Togolese journalist beaten, victim of hit-and-run

Lagos, Nigeria, February 22, 2017–Togolese authorities should ensure the safety of a journalist beaten by security forces and should fully and credibly investigate that assault, the Committee to Protect Journalists said today. Robert Avotor, a journalist for the biweekly newspaper l’Alternative, told CPJ that a vehicle intentionally hit him on February 19, in what he believes was retaliation for his legal complaints against the officers he accuses of beating him.

Avotor left his house by motorcycle to buy bread at around 7:15 p.m. when he was hit by a four-wheel-drive vehicle.

“I saw the vehicle coming up behind me at full speed. I left the pavement for the sidewalk, but the four-by-four vehicle…knocked me over. I have a stitch on my head and scrapes on my forearm,” he told the news website iciLome. He said that he hoped to catch a view of the vehicle’s license plate number, but that the street was deserted when he managed to get to his feet.

Avotor told CPJ that he believes he was targeted for attempting to file two criminal complaints with the state public prosecutor against security forces who he said handcuffed and beat him on February 7 as he reported on evictions in the village of Akato-Viepe, just outside the capital Lome.

Ferdinand Ayité, the director of l’Alternative, told iciLome that prosecutors had initially refused to accept Avotor’s complaints. The journalist said he met with Togolese Minister of Security and Civil Protection Yark Damehane on February 20, informed him of the initial assault and the subsequent hit-and-run, and that Damehane promised to apprehend and punish his attackers, according to media reports.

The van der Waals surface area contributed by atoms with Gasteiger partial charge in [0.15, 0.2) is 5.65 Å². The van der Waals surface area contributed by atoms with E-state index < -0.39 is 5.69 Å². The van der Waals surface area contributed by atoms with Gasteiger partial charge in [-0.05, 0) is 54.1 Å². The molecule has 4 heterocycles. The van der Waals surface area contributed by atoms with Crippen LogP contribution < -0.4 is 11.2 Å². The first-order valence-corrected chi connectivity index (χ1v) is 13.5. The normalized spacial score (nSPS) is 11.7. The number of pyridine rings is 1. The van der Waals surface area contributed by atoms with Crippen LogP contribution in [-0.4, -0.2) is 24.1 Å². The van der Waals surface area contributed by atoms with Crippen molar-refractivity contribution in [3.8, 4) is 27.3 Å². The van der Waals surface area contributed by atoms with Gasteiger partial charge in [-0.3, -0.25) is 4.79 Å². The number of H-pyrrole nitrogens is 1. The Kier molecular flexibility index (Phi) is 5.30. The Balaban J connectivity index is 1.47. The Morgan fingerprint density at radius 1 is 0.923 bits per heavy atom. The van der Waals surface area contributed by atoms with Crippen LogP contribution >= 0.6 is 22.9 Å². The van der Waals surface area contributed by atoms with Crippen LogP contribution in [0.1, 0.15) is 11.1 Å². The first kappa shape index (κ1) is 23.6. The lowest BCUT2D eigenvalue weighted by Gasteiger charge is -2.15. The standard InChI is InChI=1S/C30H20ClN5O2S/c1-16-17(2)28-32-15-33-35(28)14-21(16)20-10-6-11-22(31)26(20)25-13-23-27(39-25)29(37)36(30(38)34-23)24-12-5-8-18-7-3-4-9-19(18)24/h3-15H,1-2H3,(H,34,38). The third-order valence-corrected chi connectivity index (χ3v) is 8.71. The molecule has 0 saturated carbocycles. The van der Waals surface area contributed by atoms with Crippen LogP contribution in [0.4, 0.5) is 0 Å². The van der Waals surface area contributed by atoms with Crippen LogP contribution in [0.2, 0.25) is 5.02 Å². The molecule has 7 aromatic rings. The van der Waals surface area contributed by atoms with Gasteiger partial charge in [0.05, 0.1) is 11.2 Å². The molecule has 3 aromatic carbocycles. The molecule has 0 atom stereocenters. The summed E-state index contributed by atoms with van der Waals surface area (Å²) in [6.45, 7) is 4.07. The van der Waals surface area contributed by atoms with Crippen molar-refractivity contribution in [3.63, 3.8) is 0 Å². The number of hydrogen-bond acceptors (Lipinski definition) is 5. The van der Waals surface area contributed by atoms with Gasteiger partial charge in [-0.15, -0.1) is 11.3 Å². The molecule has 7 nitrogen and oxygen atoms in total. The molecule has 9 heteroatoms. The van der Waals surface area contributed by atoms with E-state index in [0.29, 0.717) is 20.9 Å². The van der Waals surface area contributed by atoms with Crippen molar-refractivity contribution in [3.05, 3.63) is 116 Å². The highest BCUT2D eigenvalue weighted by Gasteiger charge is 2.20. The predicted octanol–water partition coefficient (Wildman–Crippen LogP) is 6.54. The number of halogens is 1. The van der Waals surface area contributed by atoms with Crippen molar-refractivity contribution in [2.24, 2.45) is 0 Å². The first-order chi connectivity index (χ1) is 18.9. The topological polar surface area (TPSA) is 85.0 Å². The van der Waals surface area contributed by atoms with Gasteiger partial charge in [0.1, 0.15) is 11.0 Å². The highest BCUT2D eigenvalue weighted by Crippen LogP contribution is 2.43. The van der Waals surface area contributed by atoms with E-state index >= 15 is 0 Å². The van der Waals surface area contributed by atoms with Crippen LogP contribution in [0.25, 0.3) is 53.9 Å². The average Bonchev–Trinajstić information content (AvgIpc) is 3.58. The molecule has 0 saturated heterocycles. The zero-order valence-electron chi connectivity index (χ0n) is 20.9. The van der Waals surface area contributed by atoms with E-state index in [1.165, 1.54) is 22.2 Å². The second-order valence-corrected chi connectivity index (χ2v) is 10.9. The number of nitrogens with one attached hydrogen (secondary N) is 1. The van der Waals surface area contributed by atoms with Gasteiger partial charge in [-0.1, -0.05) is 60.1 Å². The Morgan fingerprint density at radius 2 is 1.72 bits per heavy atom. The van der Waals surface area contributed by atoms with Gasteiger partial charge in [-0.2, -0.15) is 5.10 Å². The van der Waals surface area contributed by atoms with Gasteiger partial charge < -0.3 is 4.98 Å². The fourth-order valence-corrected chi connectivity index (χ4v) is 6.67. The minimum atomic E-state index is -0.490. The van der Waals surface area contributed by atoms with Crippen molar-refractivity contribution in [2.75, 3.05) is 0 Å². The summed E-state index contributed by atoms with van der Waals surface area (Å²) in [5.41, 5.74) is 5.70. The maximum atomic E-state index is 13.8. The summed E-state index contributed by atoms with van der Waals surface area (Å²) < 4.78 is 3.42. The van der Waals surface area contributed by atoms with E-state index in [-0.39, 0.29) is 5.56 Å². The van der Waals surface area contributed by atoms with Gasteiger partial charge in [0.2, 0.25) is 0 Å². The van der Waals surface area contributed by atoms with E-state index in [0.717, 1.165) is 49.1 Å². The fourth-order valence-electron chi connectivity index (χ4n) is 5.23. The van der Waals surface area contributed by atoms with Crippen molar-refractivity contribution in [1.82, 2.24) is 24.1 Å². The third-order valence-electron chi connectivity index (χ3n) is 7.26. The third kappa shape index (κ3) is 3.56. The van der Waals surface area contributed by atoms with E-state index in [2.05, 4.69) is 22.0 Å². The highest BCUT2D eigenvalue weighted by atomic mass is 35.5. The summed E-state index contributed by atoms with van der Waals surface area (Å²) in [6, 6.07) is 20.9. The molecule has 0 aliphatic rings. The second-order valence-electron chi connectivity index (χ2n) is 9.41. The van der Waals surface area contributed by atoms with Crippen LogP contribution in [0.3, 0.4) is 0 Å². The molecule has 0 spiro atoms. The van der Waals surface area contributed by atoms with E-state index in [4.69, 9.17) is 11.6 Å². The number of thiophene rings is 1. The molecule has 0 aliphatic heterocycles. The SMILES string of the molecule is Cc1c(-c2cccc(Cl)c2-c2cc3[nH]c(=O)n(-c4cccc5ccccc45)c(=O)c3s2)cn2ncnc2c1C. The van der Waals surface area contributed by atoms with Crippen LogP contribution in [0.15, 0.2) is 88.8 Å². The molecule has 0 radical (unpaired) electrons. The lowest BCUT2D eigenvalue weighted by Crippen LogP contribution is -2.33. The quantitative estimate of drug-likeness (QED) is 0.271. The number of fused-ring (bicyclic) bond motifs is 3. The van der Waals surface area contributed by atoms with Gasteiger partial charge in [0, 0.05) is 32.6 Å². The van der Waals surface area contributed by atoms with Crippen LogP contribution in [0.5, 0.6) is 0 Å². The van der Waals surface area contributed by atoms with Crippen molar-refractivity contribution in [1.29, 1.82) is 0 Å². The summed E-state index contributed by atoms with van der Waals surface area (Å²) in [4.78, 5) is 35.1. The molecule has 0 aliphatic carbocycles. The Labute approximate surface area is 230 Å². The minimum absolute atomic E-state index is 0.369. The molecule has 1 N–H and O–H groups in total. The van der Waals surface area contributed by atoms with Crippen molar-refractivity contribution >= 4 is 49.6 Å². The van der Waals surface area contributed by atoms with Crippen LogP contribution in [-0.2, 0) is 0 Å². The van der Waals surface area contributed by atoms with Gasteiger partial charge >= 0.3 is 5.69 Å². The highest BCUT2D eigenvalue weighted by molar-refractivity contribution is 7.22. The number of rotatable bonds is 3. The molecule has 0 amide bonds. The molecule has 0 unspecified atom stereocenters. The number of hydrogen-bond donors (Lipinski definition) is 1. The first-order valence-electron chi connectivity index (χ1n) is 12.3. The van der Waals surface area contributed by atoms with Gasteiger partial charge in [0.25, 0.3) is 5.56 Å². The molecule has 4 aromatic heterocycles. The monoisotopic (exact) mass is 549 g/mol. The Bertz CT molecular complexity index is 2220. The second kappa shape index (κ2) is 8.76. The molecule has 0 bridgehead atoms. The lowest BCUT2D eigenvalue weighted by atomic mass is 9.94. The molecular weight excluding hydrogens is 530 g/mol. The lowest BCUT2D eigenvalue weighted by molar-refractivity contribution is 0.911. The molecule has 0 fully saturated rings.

Damehane today told CPJ that the head of the team that Avotor said handcuffed and beat him had been arrested, and that the results of the ministry’s investigation into the case would soon be made public.

“Togolese authorities should ensure the safety of l’Alternative journalist Robert Avotor as he pursues justice for the assault he suffered simply for doing his job,” said CPJ West Africa Representative Peter Nkanga. “We call on prosecutors to fully investigate that attack, bring his assailants to justice, and to ensure that he is protected from any attempts at retaliation.”

Avotor said that anonymous callers had repeatedly threatened him and demanded that he cease pursuing his criminal complaints. “We will show you what we’re capable of,” one of the callers told him, according to iciLome. An unmarked car went to his neighborhood to identify his house, the journalist said.

“I am traumatized and fear for my life,” Avotor told CPJ.